Puzzled, I steeled myself and stepped behind the crates just as the ambulance men hefted their stretcher. The blanket wasn't covering the face as I would have expected and as the stretcher drew level with me a hand shot out and caught my arm.
         "When I'm out of hospital I'm going to thump you for calling me a gutless coward," Adamson said. "If I have to get Bodie to hold you down to do it."
         I felt my face split into a huge grin. "It's a deal. But I heard a shot. I thought…."
         "One more we didn't know about," Adamson said, his eyes closing. "Call Sal…" his voice trailed away as he finally succumbed and the ambulance men moved on towards the door.
         "We'll send another van back for the other one," one of them called over his shoulder and they were gone.
         Slowly I bent and retrieved my jacket and gun from the floor, glancing at the other body a few feet away. I couldn't help but prefer it was him and not Rick that was lying dead on this cold, concrete floor, but what of his family and his friends? He must have some and they would mourn him just as we, and Sally, would have mourned Adamson. But had he, in the end, got the better of the deal? If Rick really was confined to a wheelchair – or worse – would he be grateful to me for having talked him out of suicide today or would he demand the help I'd promised? And if he did, which way would my conscience jump then?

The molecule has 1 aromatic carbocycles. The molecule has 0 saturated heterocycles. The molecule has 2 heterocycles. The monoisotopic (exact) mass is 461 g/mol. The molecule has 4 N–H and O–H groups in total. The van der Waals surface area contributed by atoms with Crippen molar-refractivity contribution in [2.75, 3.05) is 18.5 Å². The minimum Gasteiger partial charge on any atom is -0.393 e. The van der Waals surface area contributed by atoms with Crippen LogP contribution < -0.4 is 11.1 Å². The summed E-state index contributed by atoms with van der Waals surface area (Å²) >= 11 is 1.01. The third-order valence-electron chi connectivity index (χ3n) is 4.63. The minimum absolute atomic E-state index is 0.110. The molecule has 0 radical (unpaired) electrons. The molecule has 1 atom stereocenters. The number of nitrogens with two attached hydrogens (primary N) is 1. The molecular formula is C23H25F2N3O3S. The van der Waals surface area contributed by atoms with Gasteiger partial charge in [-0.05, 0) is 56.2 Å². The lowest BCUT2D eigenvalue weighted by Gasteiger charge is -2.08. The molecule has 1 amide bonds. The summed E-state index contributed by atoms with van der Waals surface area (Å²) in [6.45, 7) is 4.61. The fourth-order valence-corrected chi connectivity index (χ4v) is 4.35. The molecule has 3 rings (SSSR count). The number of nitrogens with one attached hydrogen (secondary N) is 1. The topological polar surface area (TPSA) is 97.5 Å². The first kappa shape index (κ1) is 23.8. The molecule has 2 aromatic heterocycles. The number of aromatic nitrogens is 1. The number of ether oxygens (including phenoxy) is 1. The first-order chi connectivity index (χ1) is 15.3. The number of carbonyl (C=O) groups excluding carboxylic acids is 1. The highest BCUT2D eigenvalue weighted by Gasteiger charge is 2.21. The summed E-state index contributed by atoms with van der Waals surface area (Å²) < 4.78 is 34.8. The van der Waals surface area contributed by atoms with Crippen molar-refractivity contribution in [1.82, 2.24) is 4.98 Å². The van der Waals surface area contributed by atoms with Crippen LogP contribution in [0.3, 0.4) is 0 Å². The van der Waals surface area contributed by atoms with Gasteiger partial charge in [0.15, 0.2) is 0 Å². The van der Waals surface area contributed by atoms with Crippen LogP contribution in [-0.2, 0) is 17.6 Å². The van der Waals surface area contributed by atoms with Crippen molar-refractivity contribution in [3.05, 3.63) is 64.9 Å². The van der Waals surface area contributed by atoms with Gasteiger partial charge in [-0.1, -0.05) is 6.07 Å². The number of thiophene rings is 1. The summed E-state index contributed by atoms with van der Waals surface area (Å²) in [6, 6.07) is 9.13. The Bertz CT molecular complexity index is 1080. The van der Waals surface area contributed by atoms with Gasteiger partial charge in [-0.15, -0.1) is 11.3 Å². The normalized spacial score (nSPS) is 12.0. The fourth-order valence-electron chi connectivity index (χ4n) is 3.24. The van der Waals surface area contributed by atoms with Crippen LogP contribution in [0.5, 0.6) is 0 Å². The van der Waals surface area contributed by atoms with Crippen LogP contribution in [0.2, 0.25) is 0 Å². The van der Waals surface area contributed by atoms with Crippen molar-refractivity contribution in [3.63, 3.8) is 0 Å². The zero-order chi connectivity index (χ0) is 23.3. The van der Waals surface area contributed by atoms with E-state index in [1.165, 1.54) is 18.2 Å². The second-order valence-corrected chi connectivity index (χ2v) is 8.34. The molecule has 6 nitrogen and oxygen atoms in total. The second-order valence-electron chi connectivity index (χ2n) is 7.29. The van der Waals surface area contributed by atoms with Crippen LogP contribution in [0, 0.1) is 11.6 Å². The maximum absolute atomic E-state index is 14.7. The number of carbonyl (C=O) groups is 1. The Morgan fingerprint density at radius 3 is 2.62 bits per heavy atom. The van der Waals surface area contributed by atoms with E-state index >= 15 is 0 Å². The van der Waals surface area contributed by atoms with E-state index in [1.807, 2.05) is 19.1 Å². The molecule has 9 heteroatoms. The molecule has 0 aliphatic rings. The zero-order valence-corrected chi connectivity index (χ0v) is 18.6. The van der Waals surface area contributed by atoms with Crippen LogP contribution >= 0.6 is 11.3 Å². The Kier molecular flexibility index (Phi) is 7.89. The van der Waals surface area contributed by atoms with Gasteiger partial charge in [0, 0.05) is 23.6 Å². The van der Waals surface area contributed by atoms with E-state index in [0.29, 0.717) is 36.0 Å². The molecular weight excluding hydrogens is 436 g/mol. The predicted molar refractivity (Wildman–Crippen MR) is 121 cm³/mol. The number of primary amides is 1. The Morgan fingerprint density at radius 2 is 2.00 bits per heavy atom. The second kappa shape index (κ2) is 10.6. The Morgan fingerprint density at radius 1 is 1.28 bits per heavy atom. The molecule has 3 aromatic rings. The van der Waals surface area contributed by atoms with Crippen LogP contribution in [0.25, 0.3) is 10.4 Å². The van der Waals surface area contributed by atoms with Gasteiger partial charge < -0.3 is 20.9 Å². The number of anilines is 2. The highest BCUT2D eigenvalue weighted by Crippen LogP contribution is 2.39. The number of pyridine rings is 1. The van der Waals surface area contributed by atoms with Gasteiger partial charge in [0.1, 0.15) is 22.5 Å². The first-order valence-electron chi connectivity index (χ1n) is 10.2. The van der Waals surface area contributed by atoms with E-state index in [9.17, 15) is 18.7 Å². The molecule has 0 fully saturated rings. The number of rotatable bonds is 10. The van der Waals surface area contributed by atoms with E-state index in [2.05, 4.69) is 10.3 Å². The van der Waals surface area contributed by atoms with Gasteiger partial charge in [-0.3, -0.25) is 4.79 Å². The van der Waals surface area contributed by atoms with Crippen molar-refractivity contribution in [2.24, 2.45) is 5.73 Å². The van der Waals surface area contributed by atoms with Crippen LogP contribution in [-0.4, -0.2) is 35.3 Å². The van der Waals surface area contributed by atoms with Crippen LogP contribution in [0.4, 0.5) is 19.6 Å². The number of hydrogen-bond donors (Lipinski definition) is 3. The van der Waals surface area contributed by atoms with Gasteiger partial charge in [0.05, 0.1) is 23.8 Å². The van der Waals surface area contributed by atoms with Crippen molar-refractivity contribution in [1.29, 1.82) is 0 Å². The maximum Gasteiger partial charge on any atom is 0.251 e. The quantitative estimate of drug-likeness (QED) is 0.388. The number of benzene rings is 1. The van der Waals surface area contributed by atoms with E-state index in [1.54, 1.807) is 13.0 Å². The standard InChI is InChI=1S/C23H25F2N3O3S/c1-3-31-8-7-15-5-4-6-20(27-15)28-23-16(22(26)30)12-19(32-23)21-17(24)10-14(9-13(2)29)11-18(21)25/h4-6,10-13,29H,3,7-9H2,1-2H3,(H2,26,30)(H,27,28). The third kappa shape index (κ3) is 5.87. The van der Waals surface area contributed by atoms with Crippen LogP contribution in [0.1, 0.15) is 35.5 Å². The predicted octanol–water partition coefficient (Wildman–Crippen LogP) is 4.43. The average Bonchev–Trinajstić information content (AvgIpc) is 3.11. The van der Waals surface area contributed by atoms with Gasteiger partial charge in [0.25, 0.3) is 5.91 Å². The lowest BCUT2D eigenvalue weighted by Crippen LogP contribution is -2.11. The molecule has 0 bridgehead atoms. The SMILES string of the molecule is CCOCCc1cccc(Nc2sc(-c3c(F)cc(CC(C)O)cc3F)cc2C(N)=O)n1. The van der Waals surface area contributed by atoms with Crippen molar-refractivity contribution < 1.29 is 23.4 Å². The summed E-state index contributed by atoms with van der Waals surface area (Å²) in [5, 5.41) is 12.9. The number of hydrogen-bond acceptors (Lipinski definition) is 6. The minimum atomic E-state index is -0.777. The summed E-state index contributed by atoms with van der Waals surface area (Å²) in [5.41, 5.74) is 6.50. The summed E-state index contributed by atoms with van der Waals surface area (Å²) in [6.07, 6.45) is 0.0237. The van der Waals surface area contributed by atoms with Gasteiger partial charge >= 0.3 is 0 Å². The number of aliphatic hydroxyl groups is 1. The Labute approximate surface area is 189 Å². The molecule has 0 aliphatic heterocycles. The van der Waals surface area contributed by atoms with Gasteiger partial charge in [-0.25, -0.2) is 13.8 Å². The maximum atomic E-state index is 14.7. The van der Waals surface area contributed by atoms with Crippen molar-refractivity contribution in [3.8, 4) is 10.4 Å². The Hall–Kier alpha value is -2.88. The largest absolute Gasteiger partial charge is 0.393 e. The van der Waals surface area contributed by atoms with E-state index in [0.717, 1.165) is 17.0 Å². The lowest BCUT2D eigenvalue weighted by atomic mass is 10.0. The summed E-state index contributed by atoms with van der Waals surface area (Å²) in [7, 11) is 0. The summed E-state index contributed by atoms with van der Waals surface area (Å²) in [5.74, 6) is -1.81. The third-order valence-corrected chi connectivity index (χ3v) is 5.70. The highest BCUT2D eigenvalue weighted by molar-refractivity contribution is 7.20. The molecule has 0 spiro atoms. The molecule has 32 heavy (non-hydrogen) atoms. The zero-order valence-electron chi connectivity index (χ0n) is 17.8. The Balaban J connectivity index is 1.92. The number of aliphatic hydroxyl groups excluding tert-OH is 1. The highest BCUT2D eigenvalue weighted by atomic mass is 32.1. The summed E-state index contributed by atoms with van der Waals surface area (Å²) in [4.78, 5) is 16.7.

I shrugged into my jacket and headed for the exit. Don't borrow trouble, my gran had always said. For today it was enough that Rick was alive. The rest could wait for another day.

© Sue Tier - March 2009